Hodgkin’s Lymphoma Patients With Negative PET May Need No Further Treatment

Positron emission tomography after chemotherapy could help to guide further treatment decisions in patients with stage IA or IIA Hodgkin’s lymphoma

medwireNews: Early-stage Hodgkin’s lymphoma patients with a negative positron emission tomography (PET) scan after chemotherapy have a good prognosis with or without additional radiotherapy, research suggests.

“Although the noninferiority margin was exceeded in this study, the results suggest that radiotherapy can be avoided for patients with negative PET findings”, says the team led by John Radford, from the University of Manchester and the Christie NHS Foundation Trust in the UK.

A total of 571 patients with stage IA or IIA Hodgkin’s lymphoma underwent a PET scan after three cycles of chemotherapy with doxorubicin, bleomycin, vinblastine and dacarbazine in the phase III RAPID noninferiority trial. And those with negative PET findings were randomly assigned to either receive no further therapy or radiotherapy.

After a median follow-up of 60 months, disease progression occurred in 9.5% of the 211 patients in the no further treatment group and in 3.8% of the 209 participants in the radiotherapy group.

Four deaths – two each with and without disease progression – occurred in the no further treatment arm, while eight patients died in the radiotherapy arm, five following progressive disease and two without. The researchers point out that five of the deaths in the radiotherapy group occurred in participants who had not actually received radiotherapy, and that one death could be attributed to Hodgkin’s lymphoma.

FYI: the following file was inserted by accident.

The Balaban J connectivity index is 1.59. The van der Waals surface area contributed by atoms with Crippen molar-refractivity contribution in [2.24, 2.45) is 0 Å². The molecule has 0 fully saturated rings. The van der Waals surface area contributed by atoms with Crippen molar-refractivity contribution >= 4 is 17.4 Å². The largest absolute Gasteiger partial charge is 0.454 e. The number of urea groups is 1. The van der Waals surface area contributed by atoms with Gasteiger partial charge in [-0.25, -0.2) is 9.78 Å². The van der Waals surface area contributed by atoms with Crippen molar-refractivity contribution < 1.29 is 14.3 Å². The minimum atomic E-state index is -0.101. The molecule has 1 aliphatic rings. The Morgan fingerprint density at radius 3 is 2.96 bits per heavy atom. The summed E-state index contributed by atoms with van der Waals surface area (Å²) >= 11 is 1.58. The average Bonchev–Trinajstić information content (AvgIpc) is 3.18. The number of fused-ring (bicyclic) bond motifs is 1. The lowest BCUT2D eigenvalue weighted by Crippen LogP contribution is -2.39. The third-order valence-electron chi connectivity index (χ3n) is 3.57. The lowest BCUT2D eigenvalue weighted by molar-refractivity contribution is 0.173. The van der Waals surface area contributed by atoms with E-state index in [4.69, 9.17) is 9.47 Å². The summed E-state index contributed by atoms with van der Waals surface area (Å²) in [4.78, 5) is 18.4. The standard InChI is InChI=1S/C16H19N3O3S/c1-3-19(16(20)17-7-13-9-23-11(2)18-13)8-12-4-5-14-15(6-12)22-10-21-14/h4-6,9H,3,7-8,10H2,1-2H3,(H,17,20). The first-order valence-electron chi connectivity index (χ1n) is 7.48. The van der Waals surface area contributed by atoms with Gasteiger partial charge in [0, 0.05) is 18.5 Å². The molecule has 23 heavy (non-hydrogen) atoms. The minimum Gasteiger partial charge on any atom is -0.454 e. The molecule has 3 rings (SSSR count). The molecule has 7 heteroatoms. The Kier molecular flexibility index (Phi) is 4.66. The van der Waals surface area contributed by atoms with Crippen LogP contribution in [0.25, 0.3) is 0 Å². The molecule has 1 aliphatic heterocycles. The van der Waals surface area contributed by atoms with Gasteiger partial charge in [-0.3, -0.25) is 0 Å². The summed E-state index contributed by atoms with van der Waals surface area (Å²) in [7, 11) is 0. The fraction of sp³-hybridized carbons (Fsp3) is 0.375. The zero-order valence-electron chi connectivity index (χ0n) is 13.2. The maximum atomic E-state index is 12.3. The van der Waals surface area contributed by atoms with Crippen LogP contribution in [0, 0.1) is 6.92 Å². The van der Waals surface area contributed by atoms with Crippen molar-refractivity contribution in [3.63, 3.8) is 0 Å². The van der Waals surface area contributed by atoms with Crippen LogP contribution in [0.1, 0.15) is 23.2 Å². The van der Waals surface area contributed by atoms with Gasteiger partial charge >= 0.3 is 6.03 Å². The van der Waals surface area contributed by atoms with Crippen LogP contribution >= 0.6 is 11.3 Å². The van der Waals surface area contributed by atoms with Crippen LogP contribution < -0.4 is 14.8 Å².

Patients who did not and did receive further radiotherapy had a comparable 3-year progression-free survival rate, at 90.8% and 94.6%, respectively, giving an absolute risk difference of –3.8 percentage points. Although this was within the maximum allowable difference of 7 percentage points, the 95% confidence interval included a possible difference of up to 8.8 percentage points, leading to the trial failing to demonstrate noninferiority of the no further therapy strategy, explain the researchers.

“Nevertheless, the results of RAPID suggest a rationale for taking a more individualized approach to the treatment of early-stage Hodgkin’s lymphoma”, they say in The New England Journal of Medicine.

The authors emphasise, however, that a longer follow-up period is needed to assess whether this response-adapted approach “leads to fewer second cancers, less cardiovascular disease, and improved overall survival, as compared with a strategy incorporating radiotherapy for all patients.”

In an accompanying editorial, Dan Longo, deputy editor of the NEJM, and James Armitage, from the University of Nebraska Medical Center in Omaha, USA, note that both approaches work, and question whether such a small percentage-point difference in the relapse rate merits the added risk of radiotherapy-related toxic effects.

“Should 100 patients be exposed to radiation therapy to keep 4 from relapsing with no evidence of long-term survival benefit?”, they write, concluding that “[t]he patient should be involved in making that decision after being fully informed of the risks and the benefits.”

References

Radford J, Illidge T, Counsell N, et al. Results of a Trial of PET-Directed Therapy for Early-Stage Hodgkin’s Lymphoma. N Engl J Med 2015; 372: 1598–1607. doi:10.1056/NEJMoa1408648

Longo DL, Armitage JO. Controversies in the Treatment of Early-Stage Hodgkin’s Lymphoma. N Engl J Med 2015; 372: 1667–1669. doi:10.1056/NEJMe1502888

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